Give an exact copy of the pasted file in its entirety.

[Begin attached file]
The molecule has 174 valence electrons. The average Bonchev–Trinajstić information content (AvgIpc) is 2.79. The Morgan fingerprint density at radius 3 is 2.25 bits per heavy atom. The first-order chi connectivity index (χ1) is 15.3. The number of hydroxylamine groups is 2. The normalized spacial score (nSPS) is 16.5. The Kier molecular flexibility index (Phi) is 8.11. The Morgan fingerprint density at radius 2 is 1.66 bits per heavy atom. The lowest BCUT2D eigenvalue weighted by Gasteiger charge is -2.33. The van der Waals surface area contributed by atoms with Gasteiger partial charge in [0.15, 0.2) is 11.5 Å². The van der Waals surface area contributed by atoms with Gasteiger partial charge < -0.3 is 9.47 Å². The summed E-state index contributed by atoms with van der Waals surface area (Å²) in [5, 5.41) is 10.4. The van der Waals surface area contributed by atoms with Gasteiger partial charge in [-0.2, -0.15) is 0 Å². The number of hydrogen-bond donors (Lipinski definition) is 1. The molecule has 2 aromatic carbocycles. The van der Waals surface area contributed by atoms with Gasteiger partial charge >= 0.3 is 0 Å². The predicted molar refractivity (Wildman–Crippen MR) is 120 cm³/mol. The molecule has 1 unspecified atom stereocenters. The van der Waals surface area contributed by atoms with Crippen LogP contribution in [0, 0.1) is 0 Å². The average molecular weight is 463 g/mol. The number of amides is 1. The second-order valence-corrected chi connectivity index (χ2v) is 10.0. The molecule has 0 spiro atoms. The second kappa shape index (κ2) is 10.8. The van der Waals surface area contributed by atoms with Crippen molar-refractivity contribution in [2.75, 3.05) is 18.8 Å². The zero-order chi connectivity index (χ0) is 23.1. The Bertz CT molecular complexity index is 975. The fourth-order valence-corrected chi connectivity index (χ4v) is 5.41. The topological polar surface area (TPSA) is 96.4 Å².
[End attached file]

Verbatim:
The molecule has 174 valence electrons. The average Bonchev–Trinajstić information content (AvgIpc) is 2.79. The Morgan fingerprint density at radius 3 is 2.25 bits per heavy atom. The first-order chi connectivity index (χ1) is 15.3. The number of hydroxylamine groups is 2. The normalized spacial score (nSPS) is 16.5. The Kier molecular flexibility index (Phi) is 8.11. The Morgan fingerprint density at radius 2 is 1.66 bits per heavy atom. The lowest BCUT2D eigenvalue weighted by Gasteiger charge is -2.33. The van der Waals surface area contributed by atoms with Gasteiger partial charge in [0.15, 0.2) is 11.5 Å². The van der Waals surface area contributed by atoms with Gasteiger partial charge < -0.3 is 9.47 Å². The summed E-state index contributed by atoms with van der Waals surface area (Å²) in [5, 5.41) is 10.4. The van der Waals surface area contributed by atoms with Gasteiger partial charge in [-0.2, -0.15) is 0 Å². The number of hydrogen-bond donors (Lipinski definition) is 1. The molecule has 2 aromatic carbocycles. The van der Waals surface area contributed by atoms with Gasteiger partial charge >= 0.3 is 0 Å². The predicted molar refractivity (Wildman–Crippen MR) is 120 cm³/mol. The molecule has 1 unspecified atom stereocenters. The van der Waals surface area contributed by atoms with Crippen LogP contribution in [0, 0.1) is 0 Å². The average molecular weight is 463 g/mol. The number of amides is 1. The second-order valence-corrected chi connectivity index (χ2v) is 10.0. The molecule has 0 spiro atoms. The second kappa shape index (κ2) is 10.8. The van der Waals surface area contributed by atoms with Crippen molar-refractivity contribution in [2.75, 3.05) is 18.8 Å². The zero-order chi connectivity index (χ0) is 23.1. The Bertz CT molecular complexity index is 975. The fourth-order valence-corrected chi connectivity index (χ4v) is 5.41. The topological polar surface area (TPSA) is 96.4 Å².